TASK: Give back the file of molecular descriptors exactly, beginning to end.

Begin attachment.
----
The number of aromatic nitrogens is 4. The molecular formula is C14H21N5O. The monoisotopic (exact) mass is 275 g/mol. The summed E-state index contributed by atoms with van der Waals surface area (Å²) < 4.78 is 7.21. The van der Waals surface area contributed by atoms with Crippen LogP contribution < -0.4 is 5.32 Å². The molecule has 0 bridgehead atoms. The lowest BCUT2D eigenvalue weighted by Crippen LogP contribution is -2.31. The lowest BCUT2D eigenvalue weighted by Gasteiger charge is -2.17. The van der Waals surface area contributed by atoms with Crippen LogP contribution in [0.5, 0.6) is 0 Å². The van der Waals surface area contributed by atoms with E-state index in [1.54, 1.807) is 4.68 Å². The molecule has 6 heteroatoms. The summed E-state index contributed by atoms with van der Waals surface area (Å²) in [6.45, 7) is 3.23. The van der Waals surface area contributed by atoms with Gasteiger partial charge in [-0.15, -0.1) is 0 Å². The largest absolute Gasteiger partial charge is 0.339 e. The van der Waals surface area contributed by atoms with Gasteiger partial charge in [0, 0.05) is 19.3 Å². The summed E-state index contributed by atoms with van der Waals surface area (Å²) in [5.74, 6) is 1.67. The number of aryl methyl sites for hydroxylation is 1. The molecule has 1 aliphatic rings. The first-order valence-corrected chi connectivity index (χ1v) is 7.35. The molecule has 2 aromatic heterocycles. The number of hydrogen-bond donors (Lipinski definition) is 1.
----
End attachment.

The number of aromatic nitrogens is 4. The molecular formula is C14H21N5O. The monoisotopic (exact) mass is 275 g/mol. The summed E-state index contributed by atoms with van der Waals surface area (Å²) < 4.78 is 7.21. The van der Waals surface area contributed by atoms with Crippen LogP contribution < -0.4 is 5.32 Å². The molecule has 0 bridgehead atoms. The lowest BCUT2D eigenvalue weighted by Crippen LogP contribution is -2.31. The lowest BCUT2D eigenvalue weighted by Gasteiger charge is -2.17. The van der Waals surface area contributed by atoms with Crippen LogP contribution in [0.5, 0.6) is 0 Å². The van der Waals surface area contributed by atoms with E-state index in [1.54, 1.807) is 4.68 Å². The molecule has 6 heteroatoms. The summed E-state index contributed by atoms with van der Waals surface area (Å²) in [6.45, 7) is 3.23. The van der Waals surface area contributed by atoms with Gasteiger partial charge in [-0.15, -0.1) is 0 Å². The largest absolute Gasteiger partial charge is 0.339 e. The van der Waals surface area contributed by atoms with Gasteiger partial charge in [0, 0.05) is 19.3 Å². The summed E-state index contributed by atoms with van der Waals surface area (Å²) in [5.74, 6) is 1.67. The number of aryl methyl sites for hydroxylation is 1. The molecule has 1 aliphatic rings. The first-order valence-corrected chi connectivity index (χ1v) is 7.35. The molecule has 2 aromatic heterocycles. The number of hydrogen-bond donors (Lipinski definition) is 1.